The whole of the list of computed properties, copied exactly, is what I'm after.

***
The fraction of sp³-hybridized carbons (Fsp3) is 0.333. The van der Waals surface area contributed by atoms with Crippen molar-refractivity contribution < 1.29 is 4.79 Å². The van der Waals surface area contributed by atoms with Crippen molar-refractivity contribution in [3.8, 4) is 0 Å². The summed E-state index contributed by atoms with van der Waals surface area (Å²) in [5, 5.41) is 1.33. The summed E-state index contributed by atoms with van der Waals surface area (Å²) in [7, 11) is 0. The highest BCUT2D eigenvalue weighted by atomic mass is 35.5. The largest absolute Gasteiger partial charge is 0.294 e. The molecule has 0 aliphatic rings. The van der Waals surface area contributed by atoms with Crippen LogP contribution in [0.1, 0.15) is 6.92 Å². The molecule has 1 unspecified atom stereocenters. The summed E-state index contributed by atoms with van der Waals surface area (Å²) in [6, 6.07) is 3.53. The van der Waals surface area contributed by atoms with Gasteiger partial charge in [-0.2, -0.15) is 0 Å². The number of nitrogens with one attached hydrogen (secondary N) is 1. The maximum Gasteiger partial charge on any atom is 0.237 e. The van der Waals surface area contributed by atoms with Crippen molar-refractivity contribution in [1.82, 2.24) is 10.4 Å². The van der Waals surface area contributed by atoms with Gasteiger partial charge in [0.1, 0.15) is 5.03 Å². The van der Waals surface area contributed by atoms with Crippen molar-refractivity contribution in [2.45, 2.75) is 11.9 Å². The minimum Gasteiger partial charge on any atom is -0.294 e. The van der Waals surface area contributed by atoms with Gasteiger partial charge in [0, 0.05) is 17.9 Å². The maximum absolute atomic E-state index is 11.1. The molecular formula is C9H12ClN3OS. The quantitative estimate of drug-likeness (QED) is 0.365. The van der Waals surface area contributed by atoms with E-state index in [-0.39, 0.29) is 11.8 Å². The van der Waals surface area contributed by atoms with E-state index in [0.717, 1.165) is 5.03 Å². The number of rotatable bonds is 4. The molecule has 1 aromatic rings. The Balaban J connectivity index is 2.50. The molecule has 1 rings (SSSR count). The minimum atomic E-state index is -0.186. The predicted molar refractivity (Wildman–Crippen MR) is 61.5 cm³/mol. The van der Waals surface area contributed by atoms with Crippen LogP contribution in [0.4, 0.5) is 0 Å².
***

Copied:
The fraction of sp³-hybridized carbons (Fsp3) is 0.333. The van der Waals surface area contributed by atoms with Crippen molar-refractivity contribution < 1.29 is 4.79 Å². The van der Waals surface area contributed by atoms with Crippen molar-refractivity contribution in [3.8, 4) is 0 Å². The summed E-state index contributed by atoms with van der Waals surface area (Å²) in [5, 5.41) is 1.33. The summed E-state index contributed by atoms with van der Waals surface area (Å²) in [7, 11) is 0. The highest BCUT2D eigenvalue weighted by atomic mass is 35.5. The largest absolute Gasteiger partial charge is 0.294 e. The molecule has 0 aliphatic rings. The van der Waals surface area contributed by atoms with Crippen LogP contribution in [0.1, 0.15) is 6.92 Å². The molecule has 1 unspecified atom stereocenters. The summed E-state index contributed by atoms with van der Waals surface area (Å²) in [6, 6.07) is 3.53. The van der Waals surface area contributed by atoms with Gasteiger partial charge in [-0.2, -0.15) is 0 Å². The number of nitrogens with one attached hydrogen (secondary N) is 1. The maximum Gasteiger partial charge on any atom is 0.237 e. The van der Waals surface area contributed by atoms with Crippen molar-refractivity contribution in [1.82, 2.24) is 10.4 Å². The van der Waals surface area contributed by atoms with Gasteiger partial charge in [0.1, 0.15) is 5.03 Å². The van der Waals surface area contributed by atoms with Crippen molar-refractivity contribution in [2.45, 2.75) is 11.9 Å². The minimum Gasteiger partial charge on any atom is -0.294 e. The van der Waals surface area contributed by atoms with Gasteiger partial charge in [0, 0.05) is 17.9 Å². The maximum absolute atomic E-state index is 11.1. The molecular formula is C9H12ClN3OS. The quantitative estimate of drug-likeness (QED) is 0.365. The van der Waals surface area contributed by atoms with E-state index in [-0.39, 0.29) is 11.8 Å². The van der Waals surface area contributed by atoms with E-state index in [0.717, 1.165) is 5.03 Å². The number of rotatable bonds is 4. The molecule has 1 aromatic rings. The Balaban J connectivity index is 2.50. The molecule has 1 rings (SSSR count). The minimum atomic E-state index is -0.186. The predicted molar refractivity (Wildman–Crippen MR) is 61.5 cm³/mol. The van der Waals surface area contributed by atoms with Crippen LogP contribution in [0.4, 0.5) is 0 Å².